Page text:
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The following article on Ronald Gene Barbour is an excerpt from Mel Ayton’s Hunting the President: Threats, Plots, and Assassination Attempts—From FDR to Obama. It is available for order now from Amazon and Barnes & Noble. 

President Clinton’s stubborn insistence on jogging in public also nearly got him assassinated, and it would likely have happened, Dan Emmett said, “were it not for an overseas trip.” Clinton’s would-be assassin was Ronald Gene Barbour, a forty-five-year-old veteran and unemployed limousine driver who lived in Orlando, Florida, and suffered from severe depression. Barbour hated Democratic politicians and wanted to kill Clinton to embarrass the administration. Barbour didn’t much like Hillary either, once telling a neighbor, “I have this vision of stomping that woman [Hillary Clinton] to death with hobnail boots.” He then told her he was the man who would be known as Clinton’s assassin.


On January 11, 1994, before he put his plans to kill Clinton into effect, Ronald Gene Barbour attempted suicide at his apartment in Florida. After the attempt failed, he put his gun and clothes in his car and drove toward West Virginia, where he intended to try again. But Barbour missed his exit and decided instead to drive to Washington, D.C., to kill Clinton. He also wanted to get himself killed, or “cop-shot” as police officers call it.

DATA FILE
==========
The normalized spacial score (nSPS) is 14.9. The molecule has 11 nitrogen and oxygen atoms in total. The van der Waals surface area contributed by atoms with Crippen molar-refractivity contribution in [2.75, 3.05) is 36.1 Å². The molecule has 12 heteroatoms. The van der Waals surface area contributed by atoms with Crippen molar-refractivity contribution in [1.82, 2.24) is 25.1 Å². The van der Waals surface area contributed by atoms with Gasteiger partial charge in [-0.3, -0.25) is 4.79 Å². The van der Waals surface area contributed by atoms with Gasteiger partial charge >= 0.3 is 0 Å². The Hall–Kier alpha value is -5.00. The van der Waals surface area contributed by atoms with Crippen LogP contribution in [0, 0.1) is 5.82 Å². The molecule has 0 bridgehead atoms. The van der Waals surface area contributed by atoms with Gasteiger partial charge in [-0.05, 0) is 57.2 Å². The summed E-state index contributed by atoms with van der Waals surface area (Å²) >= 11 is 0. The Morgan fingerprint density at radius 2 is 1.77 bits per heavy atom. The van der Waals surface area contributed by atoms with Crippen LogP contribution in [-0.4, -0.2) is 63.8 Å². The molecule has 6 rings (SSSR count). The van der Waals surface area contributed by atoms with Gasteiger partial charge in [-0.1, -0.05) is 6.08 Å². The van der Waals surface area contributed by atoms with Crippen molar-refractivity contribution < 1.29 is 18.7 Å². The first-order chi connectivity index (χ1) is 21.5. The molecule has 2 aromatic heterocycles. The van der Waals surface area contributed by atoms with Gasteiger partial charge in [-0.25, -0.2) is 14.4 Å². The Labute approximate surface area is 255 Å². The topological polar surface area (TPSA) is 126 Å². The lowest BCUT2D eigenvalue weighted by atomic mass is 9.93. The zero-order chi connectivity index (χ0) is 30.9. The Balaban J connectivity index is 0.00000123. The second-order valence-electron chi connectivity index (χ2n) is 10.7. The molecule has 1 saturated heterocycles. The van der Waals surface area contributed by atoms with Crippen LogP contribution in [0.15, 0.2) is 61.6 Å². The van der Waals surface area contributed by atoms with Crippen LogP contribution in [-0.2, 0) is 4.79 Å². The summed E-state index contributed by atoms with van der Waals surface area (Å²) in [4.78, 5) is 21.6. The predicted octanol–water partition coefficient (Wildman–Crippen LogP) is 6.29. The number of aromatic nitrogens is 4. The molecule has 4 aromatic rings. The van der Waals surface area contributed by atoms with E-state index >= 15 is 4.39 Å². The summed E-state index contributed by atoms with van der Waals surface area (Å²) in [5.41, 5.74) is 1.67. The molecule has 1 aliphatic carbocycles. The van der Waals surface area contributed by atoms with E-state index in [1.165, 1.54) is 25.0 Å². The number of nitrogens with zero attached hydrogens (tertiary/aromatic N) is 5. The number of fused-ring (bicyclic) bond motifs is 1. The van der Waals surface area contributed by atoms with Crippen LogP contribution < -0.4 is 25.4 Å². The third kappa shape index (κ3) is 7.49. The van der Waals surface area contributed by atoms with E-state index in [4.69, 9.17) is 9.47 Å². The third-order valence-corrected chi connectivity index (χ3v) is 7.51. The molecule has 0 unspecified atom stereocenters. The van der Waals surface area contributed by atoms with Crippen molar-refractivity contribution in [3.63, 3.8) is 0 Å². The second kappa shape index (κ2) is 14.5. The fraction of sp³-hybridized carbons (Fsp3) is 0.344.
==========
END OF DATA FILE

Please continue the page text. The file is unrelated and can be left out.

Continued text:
In Washington, Barbour roamed the National Mall every day for a week with his .45 handgun, intending to shoot Clinton while the president was jogging. “I never got stopped by the police,” Barbour said. “I am a very orderly person. I just played Joe Tourist.” He also walked around the White House several times. But then Barbour learned that the president was in Russia, so he headed back to Florida and sold his gun.

On January 29, 1994, Barbour invited a neighbor into his apartment and told him about his aborted plans to assassinate the president. Intrigued, the neighbor returned with his fiancée and a tape recorder. Barbour told them that he planned to kill Clinton then travel to Virginia to commit suicide at St. Mary’s Hospital, his birthplace. Over the next few days, Barbour related his story to several other people. At the urging of some of his neighbors, Barbour visited the Veterans Affairs Medical Center on February 3, 1994, for psychiatric treatment.

The Secret Service soon learned about Ronald Gene Barbour’s confession and began an investigation. Agents found Barbour’s suicide note and tracked him to the medical center. While Secret Service special agents met with Daniel Doherty, head of the hospital administration, they saw Barbour in the lobby awaiting treatment. After a doctor’s evaluation, Barbour was involuntarily committed to a private mental health facility. He was also eventually charged with threatening to kill the president. The president’s head of detail told Clinton about Barbour’s plot and warned him that his jogging habits had left him extremely vulnerable.

On May 27, 1994, Barbour was found guilty by an Orlando jury and sentenced to five years in prison and three years’ probation on his release.

This article on Ronald Gene Barbour is from Mel Ayton’s Hunting the President: Threats, Plots, and Assassination Attempts—From FDR to Obama.. Please use this data for any reference citations. To order this book, please visit its online sales page at Amazon or Barnes & Noble.

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